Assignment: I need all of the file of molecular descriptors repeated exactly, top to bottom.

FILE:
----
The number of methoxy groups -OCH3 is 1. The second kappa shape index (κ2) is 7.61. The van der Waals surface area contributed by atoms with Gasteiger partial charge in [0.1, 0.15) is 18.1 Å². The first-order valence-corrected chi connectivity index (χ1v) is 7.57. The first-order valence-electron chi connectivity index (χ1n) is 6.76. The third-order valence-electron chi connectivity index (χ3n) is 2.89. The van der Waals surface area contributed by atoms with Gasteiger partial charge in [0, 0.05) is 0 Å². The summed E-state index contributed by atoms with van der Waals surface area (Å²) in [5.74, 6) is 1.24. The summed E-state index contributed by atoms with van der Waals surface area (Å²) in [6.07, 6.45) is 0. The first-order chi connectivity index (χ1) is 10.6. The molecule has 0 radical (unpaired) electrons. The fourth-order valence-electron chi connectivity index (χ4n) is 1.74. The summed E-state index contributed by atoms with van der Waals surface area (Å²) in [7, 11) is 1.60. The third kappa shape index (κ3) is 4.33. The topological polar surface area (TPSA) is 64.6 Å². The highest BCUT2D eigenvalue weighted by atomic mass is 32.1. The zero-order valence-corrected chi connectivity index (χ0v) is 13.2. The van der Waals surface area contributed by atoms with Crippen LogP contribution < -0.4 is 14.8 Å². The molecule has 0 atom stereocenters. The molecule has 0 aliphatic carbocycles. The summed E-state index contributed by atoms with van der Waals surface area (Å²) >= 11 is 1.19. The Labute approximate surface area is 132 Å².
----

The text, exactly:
The number of methoxy groups -OCH3 is 1. The second kappa shape index (κ2) is 7.61. The van der Waals surface area contributed by atoms with Gasteiger partial charge in [0.1, 0.15) is 18.1 Å². The first-order valence-corrected chi connectivity index (χ1v) is 7.57. The first-order valence-electron chi connectivity index (χ1n) is 6.76. The third-order valence-electron chi connectivity index (χ3n) is 2.89. The van der Waals surface area contributed by atoms with Gasteiger partial charge in [0, 0.05) is 0 Å². The summed E-state index contributed by atoms with van der Waals surface area (Å²) in [5.74, 6) is 1.24. The summed E-state index contributed by atoms with van der Waals surface area (Å²) in [6.07, 6.45) is 0. The first-order chi connectivity index (χ1) is 10.6. The molecule has 0 radical (unpaired) electrons. The fourth-order valence-electron chi connectivity index (χ4n) is 1.74. The summed E-state index contributed by atoms with van der Waals surface area (Å²) in [7, 11) is 1.60. The third kappa shape index (κ3) is 4.33. The topological polar surface area (TPSA) is 64.6 Å². The highest BCUT2D eigenvalue weighted by atomic mass is 32.1. The zero-order valence-corrected chi connectivity index (χ0v) is 13.2. The van der Waals surface area contributed by atoms with Crippen LogP contribution < -0.4 is 14.8 Å². The molecule has 0 atom stereocenters. The molecule has 0 aliphatic carbocycles. The summed E-state index contributed by atoms with van der Waals surface area (Å²) >= 11 is 1.19. The Labute approximate surface area is 132 Å².